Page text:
0.5/(1-0.5) = 1, ie the same as the transmission time of the message.
So including the wait the total time is twice the original message time.
75% utilisation gives p as 0.75 so the average wait is
0.75/(1-0.75) = 3, ie three times the message transmission time.
So including the wait the total time is four times the original message time.
This is an extreme example because everything is a lot faster these days but it shows the relationship isn't linear.
And there is a heck of a lot of bandwidth wasted with poorly designed web sites, animated ads etc.
Bottom line: if somebody else is on the same channel, use a different one.
If someone has a router that has both a wired connection and wifi connections, but the person concerned does not use wifi, they simply use the wired connection, then presumably the wifi ports will still transmit. Is this correct? So if I se a wif connection somewhere, I might be seeing simply a transmitting port. Have I got this right?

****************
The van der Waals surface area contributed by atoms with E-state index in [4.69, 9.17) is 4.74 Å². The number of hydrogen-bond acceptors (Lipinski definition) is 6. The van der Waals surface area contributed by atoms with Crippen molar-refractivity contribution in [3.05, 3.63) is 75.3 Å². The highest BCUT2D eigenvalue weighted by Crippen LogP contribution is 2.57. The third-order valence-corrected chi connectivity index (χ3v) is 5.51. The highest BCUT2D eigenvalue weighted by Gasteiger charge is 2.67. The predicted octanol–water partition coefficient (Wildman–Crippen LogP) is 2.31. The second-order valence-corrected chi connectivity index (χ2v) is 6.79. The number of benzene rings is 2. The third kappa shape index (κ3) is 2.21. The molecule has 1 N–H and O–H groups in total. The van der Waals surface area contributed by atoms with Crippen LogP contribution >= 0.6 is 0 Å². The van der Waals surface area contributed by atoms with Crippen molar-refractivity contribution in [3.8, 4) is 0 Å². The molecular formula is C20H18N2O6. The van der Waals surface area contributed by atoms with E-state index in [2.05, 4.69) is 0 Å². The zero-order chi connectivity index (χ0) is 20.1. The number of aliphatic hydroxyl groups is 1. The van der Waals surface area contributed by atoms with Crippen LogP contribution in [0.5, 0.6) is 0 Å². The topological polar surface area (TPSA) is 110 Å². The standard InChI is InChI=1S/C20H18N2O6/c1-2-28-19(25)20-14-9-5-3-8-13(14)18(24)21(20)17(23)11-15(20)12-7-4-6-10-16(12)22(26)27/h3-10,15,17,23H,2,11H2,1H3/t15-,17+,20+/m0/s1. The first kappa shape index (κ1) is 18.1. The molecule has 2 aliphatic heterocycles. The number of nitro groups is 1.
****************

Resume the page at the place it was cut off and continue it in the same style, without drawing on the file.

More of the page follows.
I assume that all channels broadcast and receive at the same power? Therefore I can make free choices.
Is a computer that is connected to a router by a wire known as an Ethernet connenction?
Ps. As a matter of interest, I assume that there is no way that I can know where these other transmitters are. In the same way, others cannot know of my location.
Yes. But you should disable the wireless port from the device manager.
For the same adapter and receiver. But remember the overlapping bell curves which can cause interference.
Colloquially but it's better to say Wired Ethernet to avoid ambiguity.
Ethernet is a multilayered protocol with at the bottom a physical transmission layer. The cable oe the wireless stream are the physical layer.